Guy Lafleur cannot believe it. He is celebrating his 70th birthday tomorrow. Like everyone else who is getting older, he can’t believe it. A check from Denis Potvin would not have shaken him any more. It is the reality, however.
“I haven’t seen anything, the years go by, I’ll tell you,” he says to me.
“Taboire, that doesn’t make sense!” “
Lafleur watches the film of his life.
“At the age that we have reached, we are more inclined to watch what we have done than what will happen. We do not know what hangs at the end of the nose.
“The past, at least, is concrete. The future, you can’t look too far ahead. You have to take the days one at a time, not more than that.
“In my case, I can’t plan for the long term. “
NEW FORM OF TREATMENT
His health has taken a hit in recent years, as we all know.
Lafleur fights lung cancer with the same determination and desire that characterized him on the ice.
His voice is good.
At the beginning of October, he will undergo a new form of treatment. His doctor has told him that he will feel more tired.
“I’m going to lose my hair, but that’s okay,” he adds.
“Provided the results are positive, that’s all that matters. “
He keeps himself busy by going to restaurants with friends and by working around his home where the Lac des Deux-Montagnes gives him a magnificent view of nature.
Like any athlete, Lafleur has lived his career without stopping to his exploits. He didn’t have time for that.
What he had in mind was the next victory, the next Stanley Cup to go for. He was taken by his job, he thirsted for victory, he enjoyed the hockey environment of the time.
“Today, I realize what my life has been like for the past 50 years,” he says.
“I find it fun to have the opportunity to do that, to review my life, to remember the good and the bad memories and to learn the lessons that allow me to have a better quality of life. “
Special memories come back to her.
“The Quebec Peewee Tournament, the Remparts and the draft that led me to the Canadiens,” he quotes.
“My first retirement is part of that too. These episodes were highlights in my career. “
ALWAYS LARGE MAIL
The amateurs do not forget it. He receives mail every day. Letters are sent to him from Europe and even Asia.
Others are from Las Vegas, which Lafleur hadn’t seen before the National League moved to Sin City. He expects Seattle to join the pack soon.
Once a week, he devotes about two hours to his mail. It warms his heart to see that fans continue to write to him 30 years after his second withdrawal from competition.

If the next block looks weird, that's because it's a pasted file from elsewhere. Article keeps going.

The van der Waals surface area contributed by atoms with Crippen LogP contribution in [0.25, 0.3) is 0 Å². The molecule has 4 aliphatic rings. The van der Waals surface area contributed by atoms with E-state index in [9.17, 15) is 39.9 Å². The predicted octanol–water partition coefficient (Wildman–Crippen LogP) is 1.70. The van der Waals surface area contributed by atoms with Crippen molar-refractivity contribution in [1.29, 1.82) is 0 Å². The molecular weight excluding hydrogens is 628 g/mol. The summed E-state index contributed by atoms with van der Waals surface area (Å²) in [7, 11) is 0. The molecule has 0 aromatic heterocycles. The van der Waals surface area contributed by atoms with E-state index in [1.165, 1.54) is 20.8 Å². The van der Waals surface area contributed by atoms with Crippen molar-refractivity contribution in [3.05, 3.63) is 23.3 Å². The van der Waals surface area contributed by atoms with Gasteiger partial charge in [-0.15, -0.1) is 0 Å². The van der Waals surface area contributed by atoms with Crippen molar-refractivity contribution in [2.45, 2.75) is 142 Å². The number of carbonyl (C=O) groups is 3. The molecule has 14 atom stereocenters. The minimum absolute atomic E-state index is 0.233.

“It keeps alive,” he said.
“I am asked to autograph photos, jerseys, pucks. Most of these people then sell these items, but I don’t mind.
“My name and my image continue to circulate. It’ll drop dead the day it doesn’t happen again. There comes a time when people don’t know what you did.
“I still think I will remain present in the collective memory for a while yet. There are still generations who have seen me play and the next will talk about me again. “
Think of Maurice Richard.
In a documentary directed by Gilles Gascon and produced by the National Film Board in 1971, the Rocket said that it would be funny to him not to be recognized in the street for the next 10 to 15 years.
“If we continue to talk about him today, it is because there are still many journalists who knew his time,” explains Lafleur.
“Will it be the same in 20 or 30 years?” Are the journalists going to talk about us again? he adds, speaking of himself and the other greats of his generation.
“We may replace our statues at the Bell Center with others like the Ghosts of the Forum. “
We can easily recognize Lafleur’s humor here, but the statues of Howie Morenz, Maurice Richard, Jean Béliveau and Lafleur are here to stay.
We will not be able to unbolt them from their base. These characters did not commit moral crimes.
These are legends who have led a good life.
IN THE RIGHT PLACE AT THE RIGHT TIME
Lafleur considers himself lucky to have made a career in the decades 1960 to 1990.
“We had the advantage of playing at a time when hockey was really extraordinary,” says Lafleur.
“I think those were the best years for the National League. Players like me have known Maurice and Henri Richard, with whom I played, Elmer Lach, Bobby Rousseau, Aurèle Joliat and many others who fought to build the Canadian dynasty.
“For us who followed them, it was important to win and carry on the winning tradition that our predecessors had created. “
Quebec players were proud to play for the Canadiens and as Lafleur points out, there were some great ones.
And it wasn’t about money.
“Hockey has always been a business, but it used to be more for owners than players,” says Lafleur.
“We had fun, we did everything to win as many games as possible. We were passionate. There was a lot of compassion between the players. We weren’t a team, we were a family. “
Do not believe that Lafleur is bitter and melancholy. It’s not his style.
All he wants is better health. It is the grace we wish him.
Happy birthday, Guy!
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